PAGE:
Gluten intolerance can partly be overcome by swallowing an enzyme pill with food, research has shown.

The simple measure can allow people sensitive to the wheat protein to consume small quantities of gluten without experiencing bloating, diarrhoea and abdominal pain, reports the Daily Mail.

Scientists say the discovery could be a "game-changer" for gluten-intolerant individuals who have to be super-careful about what they eat.

Lead researcher Dr Julia Konig, from the University of Orebro in Sweden, said: "Since even small amounts of gluten can affect gluten-sensitive patients, this supplement can play an important role in addressing the residual gluten that is often the cause of uncomfortable symptoms.

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"Studies show that even when following a gluten-free diet, unintentional gluten intake can still occur, depending on how strict a gluten-free dieter is."

How the study worked

For the study, 18 gluten-sensitive volunteers were given a porridge made with two crumbled wheat biscuits containing gluten. They also took high or low doses of the enzyme AN-PEP, or a "dummy" placebo pill.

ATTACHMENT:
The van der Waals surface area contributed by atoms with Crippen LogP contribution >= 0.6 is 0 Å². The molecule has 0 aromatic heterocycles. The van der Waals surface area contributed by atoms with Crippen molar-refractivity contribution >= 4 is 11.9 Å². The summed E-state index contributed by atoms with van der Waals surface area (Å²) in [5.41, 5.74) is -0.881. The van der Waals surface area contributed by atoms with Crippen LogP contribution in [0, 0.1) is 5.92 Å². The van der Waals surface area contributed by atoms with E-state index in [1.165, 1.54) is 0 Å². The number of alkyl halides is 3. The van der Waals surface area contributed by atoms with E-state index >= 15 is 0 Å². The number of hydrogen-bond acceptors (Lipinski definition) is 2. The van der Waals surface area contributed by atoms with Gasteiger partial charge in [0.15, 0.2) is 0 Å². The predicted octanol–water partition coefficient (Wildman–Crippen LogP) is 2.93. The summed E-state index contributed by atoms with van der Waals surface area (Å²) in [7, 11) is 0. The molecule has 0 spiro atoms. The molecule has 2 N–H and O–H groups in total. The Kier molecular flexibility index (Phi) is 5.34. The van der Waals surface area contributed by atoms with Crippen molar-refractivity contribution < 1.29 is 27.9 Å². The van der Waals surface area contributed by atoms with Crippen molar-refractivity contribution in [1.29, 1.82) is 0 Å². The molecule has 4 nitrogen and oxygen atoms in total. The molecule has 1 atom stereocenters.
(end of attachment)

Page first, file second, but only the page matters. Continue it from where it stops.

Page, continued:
Both doses of the enzyme were found to break down gluten in the stomach and small intestine. Gluten levels in the stomach were 85 per cent lower in participants who swallowed the enzyme than in those given the placebo.

Findings from the study were presented to experts attending the Digestive Disease Week 2017 meeting in Chicago. Photo / Getty
Findings from the study were presented to experts attending the Digestive Disease Week 2017 meeting in Chicago. Photo / Getty

Compared with the placebo, taking the enzyme lowered gluten levels by up to 87 per cent once food had reached the duodenum, the first part of the small intestine.

Dr Konig added: "This substance allows gluten-sensitive patients to feel safer, for example, when they are out with friends at a restaurant and can't be sure whether something is 100 per cent gluten-free."

"Since even small amounts of gluten can affect gluten-sensitive patients, this supplement can play an important role in addressing the residual gluten that is often the cause of uncomfortable symptoms.

"Our results suggest that this enzyme can potentially reduce the side effects that occur when gluten-sensitive individuals accidentally eat a little gluten.

'We are not suggesting that AN-PEP will give these individuals the ability to eat pizza or pasta, sources of large amounts of gluten, but it might make them feel better if they mistakenly ingest gluten."

She stressed that the enzyme was not tested on coeliac disease patients, who can be seriously harmed by even small amounts of gluten.

Coeliac patients should not consume any gluten, even with the enzyme, Dr Konig warned.